In this study, the level of shear stress involved was on the order of 2 dynes/cm2, which was much lower than 50 dynes/cm2, the threshold to activate platelets and induce platelet aggregation. In this case, the elevated WSS may lead to a reduction in the concentration of platelets near the vessel wall possibly through a mechanism of the Magnus effect24,25 that induces forces on platelets and pushes them away from the vessel wall. In addition, the swirling flow-induced in-plane mixing would further lower the concentration of platelets near the wall and suppressed the interaction of platelets with the wall of ABG.

As indicated by the study on individual helical grafts, the magnitude of the pressure drop along a helical graft was considerably increased compared with a traditional one, which might prevent its medical application. However, according to the present investigation, although the helical-type ABG increased the pressure drop compared with the traditional one, its maximum percentage increase was <21%, which is still within physiological sense and can be overcome by optimal geometry design.

In addition, compared with cylindrical tube, the structural property of a helical tube improved resistance to kinking when subjected to bending moments, which helps to guarantee its graft geometry in vivo,9 and the graft artery junction of a helical-type ABG is similar to the traditional type, which will not increase operation difficulty and artery injury.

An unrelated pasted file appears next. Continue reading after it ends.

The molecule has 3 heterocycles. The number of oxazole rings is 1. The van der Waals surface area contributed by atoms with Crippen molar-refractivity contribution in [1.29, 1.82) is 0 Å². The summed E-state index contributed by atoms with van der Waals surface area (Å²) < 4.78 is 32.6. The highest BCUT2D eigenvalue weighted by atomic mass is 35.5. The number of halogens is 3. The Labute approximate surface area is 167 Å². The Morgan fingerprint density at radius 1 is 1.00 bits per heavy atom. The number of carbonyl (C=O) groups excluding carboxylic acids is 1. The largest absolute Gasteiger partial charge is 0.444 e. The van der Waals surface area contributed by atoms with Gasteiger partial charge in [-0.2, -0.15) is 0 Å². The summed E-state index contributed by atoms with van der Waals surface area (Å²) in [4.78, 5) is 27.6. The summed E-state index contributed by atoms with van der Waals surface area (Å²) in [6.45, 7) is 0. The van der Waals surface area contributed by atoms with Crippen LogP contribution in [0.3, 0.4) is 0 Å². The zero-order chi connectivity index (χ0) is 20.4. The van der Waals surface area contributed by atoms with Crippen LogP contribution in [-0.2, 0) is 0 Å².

In a summary, desirable high WSS, low OSI, and increased flow swirling were achieved in the helical-type ABG. We, therefore, may expect that a helical-type ABG may decrease the likelihood of platelets adhesion, clot formation, and thrombosis in the graft surface and reduce the possibility of IH at the distal anastomosis.

The graft and vessel wall in the present investigation were assumed to be rigid and nonslip, which is not true in vivo. However, previous studies indicate that the wall elasticity may be of considerable significance in transport mechanisms but of somewhat lesser importance as far as the gross features of the flow is concerned.26 This study helped to increase our understanding of the flow mechanism in helical-type ABG and provided an important basis for its clinical applications and theory support.

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Acknowledgment

Supported by the National Natural Science Foundation of China (10925208 and 11072162) and “863” High Technology Project.